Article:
Jump to content

2.2uF 2.0uF and Types you use. Chorus "I"


Recommended Posts

Hello, restoring a set of crossovers on Chorus "I" . The squaker in one of the cabinets is down a few dB from the other (already switched cabinets to check horn) or I would not mess with them to be honest. I see a lot of 6.8 caps a lot of choices for 2.2 uF caps too. Are you all finding exact values or are you using exact values such as can be found in sonicap. I do not want to spend sonicap money to be frank. So I guess my question is what do you use. Thanks, Jim.

  • Like 1
Link to comment
Share on other sites

36 minutes ago, VSAT88 said:

And exact values ?

 

you can reach out to JEM Performance Audio ,  they sell the klipsch OEM capacitors and they tear up a lot of crossovers

 

Check with Jim  - Good Luck -

 @JEM Performance

JEM Performance Audio

499 Limestone Drive, Bethel Park, Pennsylvania 15102

(412) 401-6915

  • Like 1
Link to comment
Share on other sites

31 minutes ago, Deang said:

Bennic or Dayton Audio if you want to keep costs down. 

 

10 minutes ago, VSAT88 said:

And exact values ? Within 5-10% of original OK or exact values only. Anyone done that or have suggestions

?

 

Dean may get back to you but yes 5 or 10 value tolerance sounds like what have read here before. 5 being more desired of course.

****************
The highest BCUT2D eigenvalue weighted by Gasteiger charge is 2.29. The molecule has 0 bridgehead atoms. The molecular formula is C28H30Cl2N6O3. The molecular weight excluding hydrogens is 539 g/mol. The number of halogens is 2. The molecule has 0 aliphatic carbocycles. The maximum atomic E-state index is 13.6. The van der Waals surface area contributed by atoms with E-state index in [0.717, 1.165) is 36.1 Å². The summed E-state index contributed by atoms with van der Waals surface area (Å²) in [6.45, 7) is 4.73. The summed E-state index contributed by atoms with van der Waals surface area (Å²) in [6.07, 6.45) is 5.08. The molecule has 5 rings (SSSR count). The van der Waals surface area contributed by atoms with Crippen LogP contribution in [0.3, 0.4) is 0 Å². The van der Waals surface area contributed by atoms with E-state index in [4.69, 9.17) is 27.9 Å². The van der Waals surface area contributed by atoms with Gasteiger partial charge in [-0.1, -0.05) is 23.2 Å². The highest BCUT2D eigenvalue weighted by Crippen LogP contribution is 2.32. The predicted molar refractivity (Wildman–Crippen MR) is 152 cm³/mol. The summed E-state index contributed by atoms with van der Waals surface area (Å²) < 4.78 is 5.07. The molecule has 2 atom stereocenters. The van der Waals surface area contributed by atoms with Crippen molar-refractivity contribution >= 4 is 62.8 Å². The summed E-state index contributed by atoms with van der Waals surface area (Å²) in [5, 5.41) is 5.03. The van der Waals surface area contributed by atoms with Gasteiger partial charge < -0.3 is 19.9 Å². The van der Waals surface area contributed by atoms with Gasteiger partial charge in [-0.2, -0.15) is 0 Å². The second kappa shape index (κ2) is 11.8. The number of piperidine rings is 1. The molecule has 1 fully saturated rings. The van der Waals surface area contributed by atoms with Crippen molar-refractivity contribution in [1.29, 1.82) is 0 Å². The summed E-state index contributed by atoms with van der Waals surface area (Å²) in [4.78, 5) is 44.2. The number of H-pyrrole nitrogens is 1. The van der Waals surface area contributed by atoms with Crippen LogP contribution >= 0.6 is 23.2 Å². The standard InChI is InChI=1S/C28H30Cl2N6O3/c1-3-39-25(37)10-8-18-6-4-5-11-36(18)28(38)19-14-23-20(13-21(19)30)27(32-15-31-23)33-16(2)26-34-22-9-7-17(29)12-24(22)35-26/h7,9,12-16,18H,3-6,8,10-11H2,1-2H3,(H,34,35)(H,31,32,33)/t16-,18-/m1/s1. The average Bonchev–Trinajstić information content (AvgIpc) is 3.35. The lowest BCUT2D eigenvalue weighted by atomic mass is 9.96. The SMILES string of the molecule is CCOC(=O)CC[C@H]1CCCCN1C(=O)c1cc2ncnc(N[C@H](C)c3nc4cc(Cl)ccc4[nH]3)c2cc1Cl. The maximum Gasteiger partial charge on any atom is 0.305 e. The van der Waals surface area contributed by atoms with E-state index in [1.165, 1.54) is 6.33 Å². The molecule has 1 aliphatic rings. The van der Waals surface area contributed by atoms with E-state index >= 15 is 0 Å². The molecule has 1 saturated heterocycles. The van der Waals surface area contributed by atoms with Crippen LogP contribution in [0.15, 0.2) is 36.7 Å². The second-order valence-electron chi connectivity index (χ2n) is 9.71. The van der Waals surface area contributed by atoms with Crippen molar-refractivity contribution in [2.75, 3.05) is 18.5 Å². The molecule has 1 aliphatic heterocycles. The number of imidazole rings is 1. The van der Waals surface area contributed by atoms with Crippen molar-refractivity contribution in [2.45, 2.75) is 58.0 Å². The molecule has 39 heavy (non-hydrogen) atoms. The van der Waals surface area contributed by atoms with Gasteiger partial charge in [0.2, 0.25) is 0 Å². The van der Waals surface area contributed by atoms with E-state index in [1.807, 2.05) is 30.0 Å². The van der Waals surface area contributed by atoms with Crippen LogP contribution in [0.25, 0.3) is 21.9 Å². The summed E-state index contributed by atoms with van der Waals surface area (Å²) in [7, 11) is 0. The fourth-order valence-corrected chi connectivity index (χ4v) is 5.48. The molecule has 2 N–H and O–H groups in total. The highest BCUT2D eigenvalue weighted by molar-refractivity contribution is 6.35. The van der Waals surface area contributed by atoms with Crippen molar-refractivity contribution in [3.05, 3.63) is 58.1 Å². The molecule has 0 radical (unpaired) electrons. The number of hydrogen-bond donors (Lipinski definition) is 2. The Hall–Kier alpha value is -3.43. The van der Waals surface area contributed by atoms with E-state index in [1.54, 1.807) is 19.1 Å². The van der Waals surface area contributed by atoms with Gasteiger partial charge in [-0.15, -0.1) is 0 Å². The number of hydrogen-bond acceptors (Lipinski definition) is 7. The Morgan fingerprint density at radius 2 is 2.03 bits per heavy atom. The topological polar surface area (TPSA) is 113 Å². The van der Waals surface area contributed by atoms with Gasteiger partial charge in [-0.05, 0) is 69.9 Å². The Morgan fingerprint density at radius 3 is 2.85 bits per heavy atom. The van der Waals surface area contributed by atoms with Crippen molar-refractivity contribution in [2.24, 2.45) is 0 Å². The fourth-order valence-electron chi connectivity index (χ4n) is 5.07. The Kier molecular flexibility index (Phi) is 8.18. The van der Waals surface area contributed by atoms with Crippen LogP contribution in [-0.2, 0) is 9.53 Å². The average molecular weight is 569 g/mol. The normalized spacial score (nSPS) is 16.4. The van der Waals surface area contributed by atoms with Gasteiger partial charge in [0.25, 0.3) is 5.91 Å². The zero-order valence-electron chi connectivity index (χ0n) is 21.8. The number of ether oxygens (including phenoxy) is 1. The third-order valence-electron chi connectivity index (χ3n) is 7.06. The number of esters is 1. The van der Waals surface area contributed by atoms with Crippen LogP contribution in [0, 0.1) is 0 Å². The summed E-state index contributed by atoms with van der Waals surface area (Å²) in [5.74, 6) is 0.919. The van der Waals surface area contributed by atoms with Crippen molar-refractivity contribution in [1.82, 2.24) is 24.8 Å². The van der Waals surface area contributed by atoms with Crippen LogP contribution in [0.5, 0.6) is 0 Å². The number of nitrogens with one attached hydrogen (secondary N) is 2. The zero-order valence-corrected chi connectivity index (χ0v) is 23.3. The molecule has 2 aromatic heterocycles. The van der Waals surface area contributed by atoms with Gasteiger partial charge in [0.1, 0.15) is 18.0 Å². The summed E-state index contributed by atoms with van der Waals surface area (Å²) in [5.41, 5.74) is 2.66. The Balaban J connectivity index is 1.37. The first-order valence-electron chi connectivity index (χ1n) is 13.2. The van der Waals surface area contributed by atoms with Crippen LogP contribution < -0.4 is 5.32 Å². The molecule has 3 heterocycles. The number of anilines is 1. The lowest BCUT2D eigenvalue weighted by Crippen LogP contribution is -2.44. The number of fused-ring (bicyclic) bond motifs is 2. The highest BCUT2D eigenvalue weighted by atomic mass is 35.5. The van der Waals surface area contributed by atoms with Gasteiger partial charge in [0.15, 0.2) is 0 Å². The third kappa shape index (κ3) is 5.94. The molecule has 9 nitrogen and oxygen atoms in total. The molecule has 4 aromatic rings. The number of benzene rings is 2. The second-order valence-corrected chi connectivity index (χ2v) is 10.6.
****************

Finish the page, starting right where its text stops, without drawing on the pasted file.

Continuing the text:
Clarity got from Dean with Bennec and Mills resistor for my Chorus.

Link to comment
Share on other sites

Not being critical here, it is what it is. The JEM kits and Crites kits are in the same ballpark - and he did say he didn’t want to spend that much. 
 

The 7uF and 68uF are electrolytic capacitors. Are you staying with electrolytics in those two spots?

  • Like 1
Link to comment
Share on other sites

Posted (edited)

Do not mind 100 bucks you know. I also have no trouble using lytics in the woofer positions. For that matter in my Polk SDA's I am using oil filled AC run caps in the MW section to great effect. Was more like wondering what you all use because I am not as up on Klipsch as I am some other products. I have rebuilt many a crossover network however I would at think that Klipsch might be a horse of a different color with the high sensitivity and all. I have a pair of Quartets with the titanium diaphragms and Clarity caps. I have a completely bone stock set of Fortes (I) and a set of Chorus (I) as well.  I like the way the Fortes sound a lot. The Quartets are excellent. Its just these Chorus that I am doing up right now because of the squawker issue. they actually sound pretty good besides that as they are. I do have titanium diaphragms in them already.

Edited by VSAT88
Link to comment
Share on other sites

33 minutes ago, Deang said:

Not being critical here, it is what it is. The JEM kits and Crites kits are in the same ballpark - and he did say he didn’t want to spend that much. 
 

The 7uF and 68uF are electrolytic capacitors. Are you staying with electrolytics in those two spots?

Not quite decided yet. I know that sounds vague and probably not helpful but I really have not made up my mind. Just tossing around ideas. I do not think to be honest that it would hurt to use an electrolytic in the woofer position but that 7uF in the mid position I am unsure. You Klipsch guys have to know a lot more than I do about that. Well, I should not say you Klipsch guys like its just you. I have three pair's and love every set.

Link to comment
Share on other sites